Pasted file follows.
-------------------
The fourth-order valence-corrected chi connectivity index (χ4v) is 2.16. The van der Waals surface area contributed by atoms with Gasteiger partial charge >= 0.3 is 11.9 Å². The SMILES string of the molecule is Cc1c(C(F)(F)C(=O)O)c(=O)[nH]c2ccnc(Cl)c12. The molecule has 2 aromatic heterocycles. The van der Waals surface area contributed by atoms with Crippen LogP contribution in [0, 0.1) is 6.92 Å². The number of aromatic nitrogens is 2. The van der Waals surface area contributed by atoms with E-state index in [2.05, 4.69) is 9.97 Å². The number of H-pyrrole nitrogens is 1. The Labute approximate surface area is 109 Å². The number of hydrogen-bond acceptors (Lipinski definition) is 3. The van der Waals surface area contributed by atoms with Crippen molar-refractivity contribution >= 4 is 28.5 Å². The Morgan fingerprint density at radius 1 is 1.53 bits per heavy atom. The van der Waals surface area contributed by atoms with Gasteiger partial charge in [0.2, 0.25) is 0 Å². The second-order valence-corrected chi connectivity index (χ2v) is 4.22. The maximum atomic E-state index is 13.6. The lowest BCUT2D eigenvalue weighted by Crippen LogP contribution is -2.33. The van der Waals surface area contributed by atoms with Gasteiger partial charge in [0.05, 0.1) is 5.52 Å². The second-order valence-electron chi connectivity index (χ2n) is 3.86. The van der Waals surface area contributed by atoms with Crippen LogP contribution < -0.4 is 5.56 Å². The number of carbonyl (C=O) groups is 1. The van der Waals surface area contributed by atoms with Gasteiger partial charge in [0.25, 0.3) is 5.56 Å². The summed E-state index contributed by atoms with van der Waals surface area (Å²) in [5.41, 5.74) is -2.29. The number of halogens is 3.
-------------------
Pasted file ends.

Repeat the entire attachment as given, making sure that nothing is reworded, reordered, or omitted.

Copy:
The fourth-order valence-corrected chi connectivity index (χ4v) is 2.16. The van der Waals surface area contributed by atoms with Gasteiger partial charge >= 0.3 is 11.9 Å². The SMILES string of the molecule is Cc1c(C(F)(F)C(=O)O)c(=O)[nH]c2ccnc(Cl)c12. The molecule has 2 aromatic heterocycles. The van der Waals surface area contributed by atoms with Crippen LogP contribution in [0, 0.1) is 6.92 Å². The number of aromatic nitrogens is 2. The van der Waals surface area contributed by atoms with E-state index in [2.05, 4.69) is 9.97 Å². The number of H-pyrrole nitrogens is 1. The Labute approximate surface area is 109 Å². The number of hydrogen-bond acceptors (Lipinski definition) is 3. The van der Waals surface area contributed by atoms with Crippen molar-refractivity contribution >= 4 is 28.5 Å². The Morgan fingerprint density at radius 1 is 1.53 bits per heavy atom. The van der Waals surface area contributed by atoms with Gasteiger partial charge in [0.2, 0.25) is 0 Å². The second-order valence-corrected chi connectivity index (χ2v) is 4.22. The maximum atomic E-state index is 13.6. The lowest BCUT2D eigenvalue weighted by Crippen LogP contribution is -2.33. The van der Waals surface area contributed by atoms with Gasteiger partial charge in [0.05, 0.1) is 5.52 Å². The second-order valence-electron chi connectivity index (χ2n) is 3.86. The van der Waals surface area contributed by atoms with Crippen LogP contribution < -0.4 is 5.56 Å². The number of carbonyl (C=O) groups is 1. The van der Waals surface area contributed by atoms with Gasteiger partial charge in [0.25, 0.3) is 5.56 Å². The summed E-state index contributed by atoms with van der Waals surface area (Å²) in [5.41, 5.74) is -2.29. The number of halogens is 3.